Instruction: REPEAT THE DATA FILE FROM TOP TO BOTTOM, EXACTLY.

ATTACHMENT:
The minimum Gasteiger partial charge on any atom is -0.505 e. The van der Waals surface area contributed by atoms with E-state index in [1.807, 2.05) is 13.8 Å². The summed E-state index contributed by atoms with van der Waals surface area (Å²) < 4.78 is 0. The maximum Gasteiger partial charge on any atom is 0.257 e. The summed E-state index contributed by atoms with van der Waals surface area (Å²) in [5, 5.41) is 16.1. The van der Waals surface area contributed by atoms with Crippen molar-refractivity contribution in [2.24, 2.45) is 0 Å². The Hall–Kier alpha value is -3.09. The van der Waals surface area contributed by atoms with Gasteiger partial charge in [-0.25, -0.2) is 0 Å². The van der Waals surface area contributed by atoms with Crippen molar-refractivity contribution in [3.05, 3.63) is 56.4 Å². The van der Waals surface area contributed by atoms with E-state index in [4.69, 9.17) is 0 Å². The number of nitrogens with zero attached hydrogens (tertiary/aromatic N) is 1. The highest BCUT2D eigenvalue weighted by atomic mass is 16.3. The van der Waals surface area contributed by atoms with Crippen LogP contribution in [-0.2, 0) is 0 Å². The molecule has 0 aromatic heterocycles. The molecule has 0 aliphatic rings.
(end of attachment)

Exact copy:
The minimum Gasteiger partial charge on any atom is -0.505 e. The van der Waals surface area contributed by atoms with E-state index in [1.807, 2.05) is 13.8 Å². The summed E-state index contributed by atoms with van der Waals surface area (Å²) < 4.78 is 0. The maximum Gasteiger partial charge on any atom is 0.257 e. The summed E-state index contributed by atoms with van der Waals surface area (Å²) in [5, 5.41) is 16.1. The van der Waals surface area contributed by atoms with Crippen molar-refractivity contribution in [2.24, 2.45) is 0 Å². The Hall–Kier alpha value is -3.09. The van der Waals surface area contributed by atoms with Gasteiger partial charge in [-0.25, -0.2) is 0 Å². The van der Waals surface area contributed by atoms with Crippen molar-refractivity contribution in [3.05, 3.63) is 56.4 Å². The van der Waals surface area contributed by atoms with E-state index in [4.69, 9.17) is 0 Å². The number of nitrogens with zero attached hydrogens (tertiary/aromatic N) is 1. The highest BCUT2D eigenvalue weighted by atomic mass is 16.3. The van der Waals surface area contributed by atoms with Crippen LogP contribution in [-0.2, 0) is 0 Å². The molecule has 0 aromatic heterocycles. The molecule has 0 aliphatic rings.